This site is home to Circuitscape, Linkage Mapper, and Gnarly Landscape Utilities. All are free and open source. Circuitscape borrows algorithms from electronic circuit theory to predict connectivity in heterogeneous landscapes. Linkage Mapper uses least-cost corridor analysis, circuit theory, and barrier analysis to map corridors, detect pinch-points and restoration opportunities within them, and identify important core areas and corridors. Gnarly Landscape Utilities automates the creation of core area maps and resistance layers needed for connectivity modeling.
See the tabs above for more info, downloads, and other connectivity modeling tools and resources.
January 2019 - Circuitscape v5 (beta) binaries are now available.
November 2018 - Circuitscape v5 is now available. The new Circuitscape is a complete overhaul with speed improvements. You can use the command line version by following the instructions on the GitHub project page. Download links coming soon.
July 2016- The Circuitscape user community keeps growing. We’ve compiled some example applications including new fields like crop science, archaeology, fire risk management, and epidemiology.
March 2014- Circuitscape 4.0 is now up. After a complete overhaul, Version 4.0 sports major speed and functionality improvements.
March 2014- Need to create resistance or core area layers? Check out the new Gnarly Landscape Utilities.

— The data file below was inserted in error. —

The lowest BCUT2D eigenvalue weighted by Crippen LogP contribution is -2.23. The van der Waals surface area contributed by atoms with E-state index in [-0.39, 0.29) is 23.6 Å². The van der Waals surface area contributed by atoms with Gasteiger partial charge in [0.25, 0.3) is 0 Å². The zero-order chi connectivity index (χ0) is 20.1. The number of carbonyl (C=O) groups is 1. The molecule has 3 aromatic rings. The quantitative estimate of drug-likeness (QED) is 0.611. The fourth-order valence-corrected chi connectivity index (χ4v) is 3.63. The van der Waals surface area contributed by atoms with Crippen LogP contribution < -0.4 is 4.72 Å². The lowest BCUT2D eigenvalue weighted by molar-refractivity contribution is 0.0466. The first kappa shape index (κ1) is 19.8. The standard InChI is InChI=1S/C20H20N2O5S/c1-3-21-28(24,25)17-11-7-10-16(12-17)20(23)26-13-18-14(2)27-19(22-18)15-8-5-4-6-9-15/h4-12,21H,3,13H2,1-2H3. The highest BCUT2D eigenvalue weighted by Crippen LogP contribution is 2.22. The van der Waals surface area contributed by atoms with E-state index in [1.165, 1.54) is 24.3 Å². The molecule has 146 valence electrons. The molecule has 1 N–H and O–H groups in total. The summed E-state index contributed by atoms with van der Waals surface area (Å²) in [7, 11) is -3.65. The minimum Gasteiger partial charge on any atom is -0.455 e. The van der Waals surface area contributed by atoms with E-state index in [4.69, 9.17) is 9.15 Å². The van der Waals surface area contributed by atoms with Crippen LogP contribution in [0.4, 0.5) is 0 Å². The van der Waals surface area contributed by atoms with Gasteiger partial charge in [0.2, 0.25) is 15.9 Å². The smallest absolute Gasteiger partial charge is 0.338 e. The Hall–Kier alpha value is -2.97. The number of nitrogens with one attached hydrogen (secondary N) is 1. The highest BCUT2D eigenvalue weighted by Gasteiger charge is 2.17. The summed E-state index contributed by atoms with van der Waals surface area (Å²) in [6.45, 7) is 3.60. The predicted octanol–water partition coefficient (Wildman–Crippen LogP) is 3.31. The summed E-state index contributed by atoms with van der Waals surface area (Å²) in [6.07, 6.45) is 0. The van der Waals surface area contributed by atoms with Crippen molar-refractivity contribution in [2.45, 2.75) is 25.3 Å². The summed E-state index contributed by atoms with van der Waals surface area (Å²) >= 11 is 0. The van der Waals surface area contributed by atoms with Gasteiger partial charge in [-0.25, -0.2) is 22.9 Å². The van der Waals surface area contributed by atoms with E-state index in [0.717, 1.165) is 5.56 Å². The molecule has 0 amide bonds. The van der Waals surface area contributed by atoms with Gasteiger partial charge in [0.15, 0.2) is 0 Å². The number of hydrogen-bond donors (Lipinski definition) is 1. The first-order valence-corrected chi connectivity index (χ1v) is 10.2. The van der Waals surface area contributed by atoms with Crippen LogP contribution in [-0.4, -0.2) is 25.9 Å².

Oct 2013- Circuitscape can now be called from an ArcGIS toolbox. No more converting input grids to ASCII format! Just install the ArcGIS toolbox from our downloads page when you install Circuitscape.
Circuitscape was written by Brad McRae, Viral Shah, Tanmay Mohapatra, and Ranjan Anantharaman. More details about the authors here.
We are especially grateful to NASA and The Nature Conservancy for Circuitscape 5.0, a major upgrade to Circuitscape using the Julia language. The Wilburforce Foundation funded Circuitscape 4.0 and the Python version of Circuitscape. The Cougar Fund also contributed to the original development. We also wish to thank the Washington Program of The Nature Conservancy and the National Center for Ecological Analysis and Synthesis for supporting Brad McRae and the University of California, Santa Barbara for supporting Viral Shah while they collaborated on the project.